From what transpired out of oral argument appears to favor the Defendant Spokeo: a majority of the court appears ready to dismiss FCRA lawsuits premised on a statutory violation and nothing else. What is less clear is the specific grounds on which the case would be reversed and whether or not the ultimate decision would be limited to the FCRA. A decision is expected in the first quarter of 2016.

CFPB Enforcement Action Against GIS and

On October 29th, the Consumer Financial Protection Bureau (CFPB) announced a settlement with “two of the largest background screening report providers, ” requiring them to pay $13 million for alleged violations of the Dodd-Frank Act and the Fair Credit Reporting Act (FCRA) by failing to maintain comprehensive information about job candidates in their reports. According to the CFPB, the “serious inaccuracies reported…potentially affected consumers’ eligibility for employment and caused reputational harm.” The CFPB alleges the following violations of the Fair Credit Reporting Act (FCRA) in the context of background reports used for employment screening purposes:

  • Failure to use reasonable procedures to assure maximum possible accuracy of the information in the reports (section 607(b) violation);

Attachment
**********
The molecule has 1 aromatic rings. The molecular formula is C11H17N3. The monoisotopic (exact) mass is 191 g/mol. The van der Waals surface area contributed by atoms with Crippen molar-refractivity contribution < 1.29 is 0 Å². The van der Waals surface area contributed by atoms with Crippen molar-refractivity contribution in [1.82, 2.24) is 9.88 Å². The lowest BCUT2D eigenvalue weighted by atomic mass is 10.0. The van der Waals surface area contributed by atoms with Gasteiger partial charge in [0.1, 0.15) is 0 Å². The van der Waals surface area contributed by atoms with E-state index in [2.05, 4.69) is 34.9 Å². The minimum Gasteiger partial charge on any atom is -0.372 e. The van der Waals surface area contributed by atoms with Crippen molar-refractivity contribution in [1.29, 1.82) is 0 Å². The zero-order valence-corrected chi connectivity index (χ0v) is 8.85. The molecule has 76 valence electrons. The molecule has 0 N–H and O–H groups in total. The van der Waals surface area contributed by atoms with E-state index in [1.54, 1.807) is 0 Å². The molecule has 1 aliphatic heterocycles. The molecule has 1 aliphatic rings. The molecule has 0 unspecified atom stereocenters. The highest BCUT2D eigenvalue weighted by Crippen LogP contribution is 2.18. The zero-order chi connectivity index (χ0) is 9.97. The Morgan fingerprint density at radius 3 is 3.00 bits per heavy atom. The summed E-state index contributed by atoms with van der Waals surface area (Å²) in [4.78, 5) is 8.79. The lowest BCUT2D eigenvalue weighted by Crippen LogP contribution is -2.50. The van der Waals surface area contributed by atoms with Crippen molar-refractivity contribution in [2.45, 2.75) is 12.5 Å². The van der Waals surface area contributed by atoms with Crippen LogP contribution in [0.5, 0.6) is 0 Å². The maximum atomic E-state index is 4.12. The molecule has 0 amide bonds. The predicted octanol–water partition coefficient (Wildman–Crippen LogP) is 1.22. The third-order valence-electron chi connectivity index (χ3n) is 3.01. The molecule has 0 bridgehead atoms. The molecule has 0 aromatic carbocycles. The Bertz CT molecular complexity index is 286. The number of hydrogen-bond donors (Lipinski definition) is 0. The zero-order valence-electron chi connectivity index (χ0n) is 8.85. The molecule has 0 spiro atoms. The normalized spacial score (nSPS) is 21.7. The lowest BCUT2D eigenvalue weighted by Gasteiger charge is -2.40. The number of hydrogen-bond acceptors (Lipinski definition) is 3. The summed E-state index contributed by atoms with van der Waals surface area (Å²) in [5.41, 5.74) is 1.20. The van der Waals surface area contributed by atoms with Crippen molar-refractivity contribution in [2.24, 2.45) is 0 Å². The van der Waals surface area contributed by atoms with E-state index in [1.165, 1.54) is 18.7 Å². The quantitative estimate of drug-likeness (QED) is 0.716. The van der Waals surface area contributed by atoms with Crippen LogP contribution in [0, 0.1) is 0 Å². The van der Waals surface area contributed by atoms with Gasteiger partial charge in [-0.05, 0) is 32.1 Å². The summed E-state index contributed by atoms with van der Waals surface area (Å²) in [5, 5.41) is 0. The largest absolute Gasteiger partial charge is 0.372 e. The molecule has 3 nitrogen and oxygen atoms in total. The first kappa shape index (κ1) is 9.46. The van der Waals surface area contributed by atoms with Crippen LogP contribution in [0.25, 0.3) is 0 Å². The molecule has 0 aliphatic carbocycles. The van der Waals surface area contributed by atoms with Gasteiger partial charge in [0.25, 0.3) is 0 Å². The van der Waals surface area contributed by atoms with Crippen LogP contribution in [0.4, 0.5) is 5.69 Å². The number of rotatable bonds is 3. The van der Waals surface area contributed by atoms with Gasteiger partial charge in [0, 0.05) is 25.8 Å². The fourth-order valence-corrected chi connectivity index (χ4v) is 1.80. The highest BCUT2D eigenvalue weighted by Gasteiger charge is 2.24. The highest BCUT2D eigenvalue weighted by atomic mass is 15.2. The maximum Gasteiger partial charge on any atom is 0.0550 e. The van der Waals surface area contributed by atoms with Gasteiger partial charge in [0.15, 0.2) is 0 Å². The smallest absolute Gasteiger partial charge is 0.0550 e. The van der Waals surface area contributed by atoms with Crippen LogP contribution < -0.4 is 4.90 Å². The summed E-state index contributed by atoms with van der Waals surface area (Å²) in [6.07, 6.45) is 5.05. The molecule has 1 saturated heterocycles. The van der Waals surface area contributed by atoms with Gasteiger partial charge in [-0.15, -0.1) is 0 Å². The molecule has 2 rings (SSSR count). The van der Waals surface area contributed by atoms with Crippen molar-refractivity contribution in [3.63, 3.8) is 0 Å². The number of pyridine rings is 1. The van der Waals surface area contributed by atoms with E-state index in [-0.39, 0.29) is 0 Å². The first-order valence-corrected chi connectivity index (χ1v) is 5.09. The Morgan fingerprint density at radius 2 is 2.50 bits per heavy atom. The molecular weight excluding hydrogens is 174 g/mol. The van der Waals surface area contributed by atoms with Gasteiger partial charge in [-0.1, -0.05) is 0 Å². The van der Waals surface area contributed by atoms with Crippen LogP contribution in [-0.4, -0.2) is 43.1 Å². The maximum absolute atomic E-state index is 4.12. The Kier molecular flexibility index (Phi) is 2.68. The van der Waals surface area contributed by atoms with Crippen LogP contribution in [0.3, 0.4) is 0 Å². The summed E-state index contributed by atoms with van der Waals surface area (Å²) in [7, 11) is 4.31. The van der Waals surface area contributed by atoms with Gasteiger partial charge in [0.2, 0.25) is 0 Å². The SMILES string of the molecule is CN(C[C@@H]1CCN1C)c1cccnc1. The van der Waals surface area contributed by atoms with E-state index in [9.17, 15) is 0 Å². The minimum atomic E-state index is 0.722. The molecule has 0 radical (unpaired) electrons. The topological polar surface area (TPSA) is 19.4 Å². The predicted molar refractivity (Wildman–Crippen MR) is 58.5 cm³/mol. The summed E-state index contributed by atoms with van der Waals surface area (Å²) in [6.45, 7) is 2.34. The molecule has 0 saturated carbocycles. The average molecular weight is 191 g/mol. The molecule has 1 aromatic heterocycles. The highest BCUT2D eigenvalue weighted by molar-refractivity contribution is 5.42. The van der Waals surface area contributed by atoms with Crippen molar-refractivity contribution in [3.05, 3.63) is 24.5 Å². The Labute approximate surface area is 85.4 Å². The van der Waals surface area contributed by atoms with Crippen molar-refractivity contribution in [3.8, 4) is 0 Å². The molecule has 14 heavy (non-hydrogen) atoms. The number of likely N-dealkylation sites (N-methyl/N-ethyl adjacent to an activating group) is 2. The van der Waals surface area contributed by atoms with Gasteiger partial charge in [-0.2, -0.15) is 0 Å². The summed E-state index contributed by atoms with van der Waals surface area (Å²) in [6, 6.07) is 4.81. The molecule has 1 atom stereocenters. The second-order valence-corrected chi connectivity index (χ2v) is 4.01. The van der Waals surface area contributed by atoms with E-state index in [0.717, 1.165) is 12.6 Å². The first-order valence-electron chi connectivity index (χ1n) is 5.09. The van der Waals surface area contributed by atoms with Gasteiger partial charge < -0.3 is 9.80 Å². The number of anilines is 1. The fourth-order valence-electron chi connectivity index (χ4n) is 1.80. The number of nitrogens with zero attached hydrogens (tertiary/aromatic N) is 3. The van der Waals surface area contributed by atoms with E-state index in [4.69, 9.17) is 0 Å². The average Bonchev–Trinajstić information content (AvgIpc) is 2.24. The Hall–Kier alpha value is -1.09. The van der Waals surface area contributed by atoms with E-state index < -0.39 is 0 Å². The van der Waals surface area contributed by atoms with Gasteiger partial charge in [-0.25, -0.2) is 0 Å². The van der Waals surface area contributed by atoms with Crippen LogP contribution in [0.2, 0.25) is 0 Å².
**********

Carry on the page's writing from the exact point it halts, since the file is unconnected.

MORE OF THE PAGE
• Failure to either provide notice to consumers or maintain strict procedures when reporting public record information likely to have an adverse effect on employment (section 613 violation); and
  • Failure to exclude non-reportable information from reports (section 605(a) violation).

The CFPB mainly focused on two failures:

(i) Public records and commons names:

  • Failure to have written procedures for researching public records information for consumers with common names or who use nicknames—leaving it up to employee’s discretion in determining whether a record matches a particular consumer is not an acceptable practice per the CFPB.

(ii) Quality control

  • Failure to use consumer dispute data to identify root causes of accuracy errors, such as a jurisdiction with data integrity problems, ascertaining when certain reporting procedures are causing reporting errors, or when an employee is making too many errors.
  • Failure to meet internally on a regular basis to discuss errors and prevention of errors.
  • Failure to track the outcome of consumer disputes in a manner which would allow a consumer reporting agency to identify trends or reporting errors.
  • Failure to contemporaneously log the outcome of consumer disputes.